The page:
In the 12th century, during the Crusader occupation of the region, groups of religious hermits began to inhabit the caves of the Carmel District in emulation of Elijah the Prophet, whose life was strongly identified with this mountain. Within a century, these monastic hermits were organized into the Carmelite order; although the Carmelite order spread throughout Europe, its founders on the Carmel range were exiled at the time of the Mamluke conquest in 1291 and did not return until the 18th century. Construction of the present monastery and basilica was begun in 1836. Situated across the street from the Old Lighthouse, with a magnificent view of the sea, the entire ensemble of buildings, including the lighthouse, is known as "Stella Maris." An earlier monastery complex on this site served as a hospital for Napoleon's soldiers during his unsuccessful siege of Acre in 1799. The pyramid in front of the church entryway stands as a memorial to the many abandoned French soldiers who were slaughtered by the Turks after Napoleon retreated from his toehold on the coast near Akko. It bears the inscription "How are the mighty fallen in battle," from King David's lamentation over Saul and Jonathan.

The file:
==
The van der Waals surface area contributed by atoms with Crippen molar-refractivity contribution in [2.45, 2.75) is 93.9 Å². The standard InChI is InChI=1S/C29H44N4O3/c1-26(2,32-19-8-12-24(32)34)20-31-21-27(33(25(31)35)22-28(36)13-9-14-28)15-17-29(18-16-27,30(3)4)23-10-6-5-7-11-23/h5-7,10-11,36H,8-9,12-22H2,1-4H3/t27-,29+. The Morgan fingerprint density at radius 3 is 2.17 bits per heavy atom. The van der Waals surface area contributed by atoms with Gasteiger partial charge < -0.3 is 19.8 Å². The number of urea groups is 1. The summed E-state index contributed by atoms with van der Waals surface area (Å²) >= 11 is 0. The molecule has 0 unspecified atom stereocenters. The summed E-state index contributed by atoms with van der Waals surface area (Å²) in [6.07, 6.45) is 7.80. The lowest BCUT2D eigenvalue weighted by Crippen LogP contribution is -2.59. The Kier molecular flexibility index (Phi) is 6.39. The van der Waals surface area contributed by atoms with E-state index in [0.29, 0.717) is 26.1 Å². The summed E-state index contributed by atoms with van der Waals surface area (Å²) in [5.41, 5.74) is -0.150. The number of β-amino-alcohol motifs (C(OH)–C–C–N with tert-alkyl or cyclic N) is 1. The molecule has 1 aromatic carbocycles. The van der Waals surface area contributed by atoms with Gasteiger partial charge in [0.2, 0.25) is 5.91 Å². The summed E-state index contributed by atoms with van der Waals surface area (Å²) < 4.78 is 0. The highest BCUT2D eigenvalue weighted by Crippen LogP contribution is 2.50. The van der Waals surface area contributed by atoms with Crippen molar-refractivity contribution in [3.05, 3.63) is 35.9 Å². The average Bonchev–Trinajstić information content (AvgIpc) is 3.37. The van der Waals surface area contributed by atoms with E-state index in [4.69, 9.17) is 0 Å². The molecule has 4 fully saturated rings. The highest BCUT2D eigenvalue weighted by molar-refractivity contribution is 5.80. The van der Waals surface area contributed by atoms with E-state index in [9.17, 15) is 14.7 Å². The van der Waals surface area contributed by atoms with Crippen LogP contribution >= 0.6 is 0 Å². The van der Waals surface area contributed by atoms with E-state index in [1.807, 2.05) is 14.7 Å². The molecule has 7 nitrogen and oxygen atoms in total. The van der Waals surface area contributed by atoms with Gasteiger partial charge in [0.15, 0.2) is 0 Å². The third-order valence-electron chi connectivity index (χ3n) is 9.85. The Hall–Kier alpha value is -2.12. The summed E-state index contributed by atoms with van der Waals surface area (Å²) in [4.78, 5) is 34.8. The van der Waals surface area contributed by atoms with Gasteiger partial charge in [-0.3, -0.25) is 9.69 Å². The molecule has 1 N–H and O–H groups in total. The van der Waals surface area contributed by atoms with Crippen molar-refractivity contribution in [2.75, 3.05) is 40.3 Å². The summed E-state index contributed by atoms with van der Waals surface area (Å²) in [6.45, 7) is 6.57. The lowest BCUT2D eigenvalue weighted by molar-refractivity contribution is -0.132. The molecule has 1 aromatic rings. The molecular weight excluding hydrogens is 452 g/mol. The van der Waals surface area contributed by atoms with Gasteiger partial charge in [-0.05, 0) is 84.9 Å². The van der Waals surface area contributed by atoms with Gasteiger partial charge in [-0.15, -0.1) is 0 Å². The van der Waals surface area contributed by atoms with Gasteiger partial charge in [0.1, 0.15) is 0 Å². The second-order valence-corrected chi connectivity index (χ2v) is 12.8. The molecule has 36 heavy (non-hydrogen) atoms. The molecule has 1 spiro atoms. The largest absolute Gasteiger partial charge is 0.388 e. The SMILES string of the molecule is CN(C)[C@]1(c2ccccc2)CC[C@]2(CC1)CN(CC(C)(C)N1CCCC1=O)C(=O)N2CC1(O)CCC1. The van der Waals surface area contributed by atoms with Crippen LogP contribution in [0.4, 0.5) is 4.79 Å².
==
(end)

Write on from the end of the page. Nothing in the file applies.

The church is a beautiful structure, with Italian marble so brightly and vividly patterned that visitors sometimes mistakenly think the walls have been painted. Colorful paintings on the dome, done by Brother Luigi Poggi (1924-28), depict episodes from the Old Testament, the most dramatic being the scene of Elijah swept up in a chariot of fire; but the statue of the Virgin Mary, carved from cedar of Lebanon, is also notable. The cave situated below the altar, which you can walk down into, is believed to have been inhabited by Elijah.
Be sure to visit the rooms to the right of the entryway, where you'll find a charming nativity scene, a museum with artifacts from the Byzantine church occupying this same spot before the Carmelites built here, and a small souvenir shop. One of the monks will gladly give you a free pamphlet with information about the history of this site, and the Carmelite order, dating back to the arrival of the Crusaders on this mountain in the late 12th century. They will answer any questions you may have and guide you to the various interesting details of the church, such as the many little votive candles burning on the altar above the cave, each representing a Carmelite community in another country (the United States has its candle up on the left). The views are wonderful. From Stella Maris, Haifa's little aerial cable car can take you down to the Bat Galim Beach Promenade, where you can walk in the Mediterranean or dine at eateries along the waterfront.
- © Frommer's 2013
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Ask Haifa Locals about Stella Maris Lighthouse, Church and Carmelite Monastery
- Recommended 2010
- tel: 04/833-7758
- Stella Maris Rd
- Daily 6:30am-1:30pm and 3-6pm. English Mass Mon-Sat 6:30am; Sun 7 and 9am
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